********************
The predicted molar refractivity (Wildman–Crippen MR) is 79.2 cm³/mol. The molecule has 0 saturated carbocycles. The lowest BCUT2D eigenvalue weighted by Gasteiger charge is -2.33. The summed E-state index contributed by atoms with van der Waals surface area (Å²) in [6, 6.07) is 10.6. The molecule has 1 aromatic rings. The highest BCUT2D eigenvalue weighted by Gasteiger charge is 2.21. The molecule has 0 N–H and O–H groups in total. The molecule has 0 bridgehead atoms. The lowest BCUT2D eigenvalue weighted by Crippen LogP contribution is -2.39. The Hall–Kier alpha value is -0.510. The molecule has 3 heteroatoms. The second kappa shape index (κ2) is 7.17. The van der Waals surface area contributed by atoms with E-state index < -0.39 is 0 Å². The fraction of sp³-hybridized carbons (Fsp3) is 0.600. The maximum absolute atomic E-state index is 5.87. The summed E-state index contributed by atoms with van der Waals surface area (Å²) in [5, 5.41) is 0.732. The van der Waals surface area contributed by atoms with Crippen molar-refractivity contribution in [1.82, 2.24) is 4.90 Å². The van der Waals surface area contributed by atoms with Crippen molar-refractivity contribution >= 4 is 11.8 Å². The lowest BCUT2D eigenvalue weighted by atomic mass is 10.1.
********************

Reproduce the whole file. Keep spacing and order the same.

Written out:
The predicted molar refractivity (Wildman–Crippen MR) is 79.2 cm³/mol. The molecule has 0 saturated carbocycles. The lowest BCUT2D eigenvalue weighted by Gasteiger charge is -2.33. The summed E-state index contributed by atoms with van der Waals surface area (Å²) in [6, 6.07) is 10.6. The molecule has 1 aromatic rings. The highest BCUT2D eigenvalue weighted by Gasteiger charge is 2.21. The molecule has 0 N–H and O–H groups in total. The molecule has 0 bridgehead atoms. The lowest BCUT2D eigenvalue weighted by Crippen LogP contribution is -2.39. The Hall–Kier alpha value is -0.510. The molecule has 3 heteroatoms. The second kappa shape index (κ2) is 7.17. The van der Waals surface area contributed by atoms with E-state index < -0.39 is 0 Å². The fraction of sp³-hybridized carbons (Fsp3) is 0.600. The maximum absolute atomic E-state index is 5.87. The summed E-state index contributed by atoms with van der Waals surface area (Å²) in [5, 5.41) is 0.732. The van der Waals surface area contributed by atoms with Crippen molar-refractivity contribution in [1.82, 2.24) is 4.90 Å². The van der Waals surface area contributed by atoms with Crippen molar-refractivity contribution >= 4 is 11.8 Å². The lowest BCUT2D eigenvalue weighted by atomic mass is 10.1.